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  • Cited by 8
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    This article has been cited by the following publications. This list is generated based on data provided by CrossRef.

    Gartzke, Erik and Kroenig, Matthew 2016. Nukes with Numbers: Empirical Research on the Consequences of Nuclear Weapons for International Conflict. Annual Review of Political Science, Vol. 19, Issue. 1, p. 397.

    Mattiacci, Eleonora and Jones, Benjamin T. 2016. (Nuclear) Change of Plans: What Explains Nuclear Reversals?. International Interactions, Vol. 42, Issue. 3, p. 530.

    Bell, Mark S. 2015. Beyond Emboldenment: How Acquiring Nuclear Weapons Can Change Foreign Policy. International Security, Vol. 40, Issue. 1, p. 87.

    Butt, Ahsan I. 2015. Do nuclear weapons affect the guns-butter trade-off? Evidence on nuclear substitution from Pakistan and beyond. Conflict, Security & Development, Vol. 15, Issue. 3, p. 229.

    Kroenig, Matthew 2015. The History of Proliferation Optimism: Does It Have a Future?. Journal of Strategic Studies, Vol. 38, Issue. 1-2, p. 98.

    Long, Austin and Green, Brendan Rittenhouse 2015. Stalking the Secure Second Strike: Intelligence, Counterforce, and Nuclear Strategy. Journal of Strategic Studies, Vol. 38, Issue. 1-2, p. 38.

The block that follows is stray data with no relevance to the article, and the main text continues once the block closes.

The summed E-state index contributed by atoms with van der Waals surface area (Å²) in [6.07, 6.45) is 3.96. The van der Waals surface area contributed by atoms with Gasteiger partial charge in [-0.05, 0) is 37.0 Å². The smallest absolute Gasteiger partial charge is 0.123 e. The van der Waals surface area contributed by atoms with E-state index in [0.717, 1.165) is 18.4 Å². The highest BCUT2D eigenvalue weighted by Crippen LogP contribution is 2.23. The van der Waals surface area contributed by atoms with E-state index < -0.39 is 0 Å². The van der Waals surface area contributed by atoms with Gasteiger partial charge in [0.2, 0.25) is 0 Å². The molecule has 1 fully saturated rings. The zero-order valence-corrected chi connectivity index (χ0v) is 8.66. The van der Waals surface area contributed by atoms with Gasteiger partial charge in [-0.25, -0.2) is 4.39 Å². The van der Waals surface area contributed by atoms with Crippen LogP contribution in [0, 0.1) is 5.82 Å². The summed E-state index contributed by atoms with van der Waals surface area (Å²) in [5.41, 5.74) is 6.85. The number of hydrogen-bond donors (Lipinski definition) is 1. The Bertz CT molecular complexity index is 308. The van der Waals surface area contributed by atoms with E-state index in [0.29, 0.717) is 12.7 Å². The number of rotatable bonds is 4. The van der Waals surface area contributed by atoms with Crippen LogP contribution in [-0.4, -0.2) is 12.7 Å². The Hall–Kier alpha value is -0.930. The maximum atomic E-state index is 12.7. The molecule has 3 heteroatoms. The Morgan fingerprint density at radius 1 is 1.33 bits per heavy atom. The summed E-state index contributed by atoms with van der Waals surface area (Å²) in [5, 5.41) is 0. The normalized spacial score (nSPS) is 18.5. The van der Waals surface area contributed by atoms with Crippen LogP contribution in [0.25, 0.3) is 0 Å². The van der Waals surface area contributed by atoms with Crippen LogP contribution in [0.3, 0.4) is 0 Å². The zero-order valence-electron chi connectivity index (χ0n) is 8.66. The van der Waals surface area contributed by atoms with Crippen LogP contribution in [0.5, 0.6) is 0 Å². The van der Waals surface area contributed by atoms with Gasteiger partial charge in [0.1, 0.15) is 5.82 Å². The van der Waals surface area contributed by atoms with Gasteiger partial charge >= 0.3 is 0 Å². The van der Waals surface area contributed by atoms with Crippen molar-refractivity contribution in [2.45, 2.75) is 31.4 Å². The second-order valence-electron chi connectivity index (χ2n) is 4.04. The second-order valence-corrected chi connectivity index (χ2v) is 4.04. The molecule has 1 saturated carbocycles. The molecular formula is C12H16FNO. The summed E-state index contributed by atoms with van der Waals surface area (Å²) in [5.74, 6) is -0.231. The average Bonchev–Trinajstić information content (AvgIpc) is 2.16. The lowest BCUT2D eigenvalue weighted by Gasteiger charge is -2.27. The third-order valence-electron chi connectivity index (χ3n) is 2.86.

Monteiro, Nuno P. and Debs, Alexandre 2014. The Strategic Logic of Nuclear Proliferation. International Security, Vol. 39, Issue. 2, p. 7.

    Oelrich, Ivan 2014. The Insurer’s Fallacy and the value of nuclear weapons. Bulletin of the Atomic Scientists, Vol. 70, Issue. 4, p. 69.


Nuclear Superiority and the Balance of Resolve: Explaining Nuclear Crisis Outcomes

  • Matthew Kroenig (a1)
  • DOI:
  • Published online: 16 January 2013

Scholars have long debated whether nuclear superiority or the balance of resolve shapes the probability of victory in nuclear crises, but they have not clearly articulated a mechanism linking superiority to victory, nor have they systematically analyzed the entire universe of empirical cases. Beginning from a nuclear brinkmanship theory framework, I develop a new theory of nuclear crisis outcomes, which links nuclear superiority to victory in nuclear crises precisely through its effect on the balance of resolve. Using a new data set on fifty-two nuclear crisis dyads, I show that states that enjoy nuclear superiority over their opponents are more likely to win nuclear crises. I also find some support for the idea that political stakes shape crisis outcomes. These findings hold even after controlling for conventional military capabilities and for selection into nuclear crises. This article presents a new theoretical explanation, and the first comprehensive empirical examination, of nuclear crisis outcomes.

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